Guest Post: Go Easy on the Swag and Other BlogHer Learnings

PepsiCo CEO Indra Nooyi speaking at BlogHer 11. Photo: Feature Photo Service

BlogHer took place in San Diego over the weekend, and while we couldn’t be there, more than 3,000 others could.

We often hear about the importance of women and mothers to brands, both for their purchasing power and as influencers. Add the blogging element, and you have a target group that’s important to huge companies like PepsiCo.

In today’s guest post, Alyssa Galella, an SAE at M Booth and a BlogHer veteran, talks about the evolution of the event and gives us some key takeaways from this year’s conference. Click through more more.

PR Takeaways from BlogHer ’11 bAlyssa Galella, senior account executive on the FirstWord Digital and consumer technology teams at M Booth.

Each year I attend the BlogHer Conference, where thousands of female (and a few male) bloggers and brand representatives converge every summer, I’m encouraged to see that the relationship between bloggers and PR professionals seems to be improving over time. As someone who has been blogging for 10 years and working in the PR industry for more than five, it’s interesting to see how the two factions interact.

Attendance at the conference is growing exponentially each year (when I first attended, in Chicago in 2009, 1,500 people were there, compared with the 3,600 who attended in San Diego last weekend) and BlogHer has done a great job of taking the community’s feedback into account and making improvements. Here are some key insights on this year’s conference, from a PR point of view:

  • Tone Down the Swag: BlogHer 2009 was famous for the backlash against all of the free stuff provided by brands. This year’s Expo area, where brand sponsors set up booths, felt less overwhelming than in previous years, with many sponsors smartly choosing to mail giveaway items to the bloggers afterward, realizing they don’t have much room in their suitcases to tote everything home. The most valuable and interesting booths are those that provide fun experiences that are in line with the brand, not just freebies – I loved how Dr. Scholl’s offered foot massages (very necessary after all that walking, trust me) and customized shoe inserts, as measured by a special machine.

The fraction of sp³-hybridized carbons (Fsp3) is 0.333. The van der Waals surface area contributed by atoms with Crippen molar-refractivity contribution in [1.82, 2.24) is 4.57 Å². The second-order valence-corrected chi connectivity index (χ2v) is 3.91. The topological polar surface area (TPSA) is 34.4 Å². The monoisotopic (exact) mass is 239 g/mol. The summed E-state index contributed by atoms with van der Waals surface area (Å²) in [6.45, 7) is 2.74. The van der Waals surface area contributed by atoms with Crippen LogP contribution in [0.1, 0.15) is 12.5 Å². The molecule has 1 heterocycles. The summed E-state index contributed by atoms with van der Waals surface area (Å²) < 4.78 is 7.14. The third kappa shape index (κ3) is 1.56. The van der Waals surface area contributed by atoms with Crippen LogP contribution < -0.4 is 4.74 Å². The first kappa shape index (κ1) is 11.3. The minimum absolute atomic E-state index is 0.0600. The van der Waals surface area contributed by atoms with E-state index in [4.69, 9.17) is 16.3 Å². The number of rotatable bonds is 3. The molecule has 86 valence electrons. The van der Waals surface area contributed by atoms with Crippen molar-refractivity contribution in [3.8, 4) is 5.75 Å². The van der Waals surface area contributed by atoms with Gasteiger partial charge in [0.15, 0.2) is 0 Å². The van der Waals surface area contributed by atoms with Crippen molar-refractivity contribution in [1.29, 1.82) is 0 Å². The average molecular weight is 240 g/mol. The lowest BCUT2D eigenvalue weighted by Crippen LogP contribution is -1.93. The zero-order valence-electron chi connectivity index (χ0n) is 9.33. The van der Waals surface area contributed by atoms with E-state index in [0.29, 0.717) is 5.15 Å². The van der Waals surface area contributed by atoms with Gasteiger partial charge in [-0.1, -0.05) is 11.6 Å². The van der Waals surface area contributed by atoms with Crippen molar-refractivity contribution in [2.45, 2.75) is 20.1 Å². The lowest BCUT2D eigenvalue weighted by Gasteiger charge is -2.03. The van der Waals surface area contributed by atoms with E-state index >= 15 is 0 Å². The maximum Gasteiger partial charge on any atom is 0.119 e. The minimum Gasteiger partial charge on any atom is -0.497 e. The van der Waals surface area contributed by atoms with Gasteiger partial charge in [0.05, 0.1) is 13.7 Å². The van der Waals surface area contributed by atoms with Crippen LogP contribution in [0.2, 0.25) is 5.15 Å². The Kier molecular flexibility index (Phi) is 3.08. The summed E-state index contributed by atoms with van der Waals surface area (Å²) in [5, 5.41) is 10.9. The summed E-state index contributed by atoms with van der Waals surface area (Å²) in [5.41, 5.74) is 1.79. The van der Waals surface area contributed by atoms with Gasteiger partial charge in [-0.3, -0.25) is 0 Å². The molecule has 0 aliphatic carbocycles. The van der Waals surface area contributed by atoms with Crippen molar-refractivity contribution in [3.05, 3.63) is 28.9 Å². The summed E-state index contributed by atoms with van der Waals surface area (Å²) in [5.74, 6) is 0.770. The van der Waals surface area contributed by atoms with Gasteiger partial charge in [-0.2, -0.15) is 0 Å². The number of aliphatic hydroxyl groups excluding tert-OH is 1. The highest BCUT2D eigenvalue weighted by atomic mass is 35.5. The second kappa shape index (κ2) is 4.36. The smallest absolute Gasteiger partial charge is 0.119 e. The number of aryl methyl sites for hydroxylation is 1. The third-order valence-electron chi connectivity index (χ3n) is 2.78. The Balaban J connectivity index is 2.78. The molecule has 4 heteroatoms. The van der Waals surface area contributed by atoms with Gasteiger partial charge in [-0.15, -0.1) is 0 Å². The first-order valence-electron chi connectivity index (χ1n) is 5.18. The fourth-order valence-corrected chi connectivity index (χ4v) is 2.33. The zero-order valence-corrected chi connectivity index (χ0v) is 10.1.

• Check Out the Panels: Some bloggers I spoke to said they didn’t have time to attend any panels, between hanging out in the Expo and attending offsite brand events during the day, but I think they continue to provide valuable insights, especially for PR folks. The “Minding Your Own Business” track is usually very popular and features panels all about the relationship between bloggers and brands. Although I’ve seen these sessions become somewhat heated in years past, this year the panels I attended were very balanced and included people who are very involved in both the blogging and marketing communities, like Liz Gumbinner (a.k.a. Mom 101) and Susan Getgood. Sitting in on these panels is a great way to hear how bloggers like to be worked with and find new bloggers who are interested in working with your clients.

  • Understand That the Bloggers Are All Over the Map: Many people mistakenly assume that all BlogHer attendees are mom bloggers and although many do have kids, that’s not entirely true and they come from all walks of life. Conference attendees also run the gamut of their experience with brands – some work with brands all the time, some want to learn more about how to do so, and some have no interest in brands and only write for fun. Although many of the bloggers are interested in networking with brand representatives, some of them are mainly there because it’s their one weekend a year where they can hang out with their friends from all over the country. Instead of giving them a hard sell on your clients, chat with them on a personal level.

  • Don’t Call Them “Mommy Bloggers”: As someone who has worked extensively with moms who  blog for years, I cringe every time I hear someone refer to them as “mommies.” Several bloggers have told me they find it condescending and prefer the term “mom bloggers,” if the fact that they have children is relevant to your discussion. If you don’t call your own mother “Mommy,” you probably shouldn’t refer to anyone else’s that way, either!

None of the brands mentioned are M Booth clients.

Recommended articles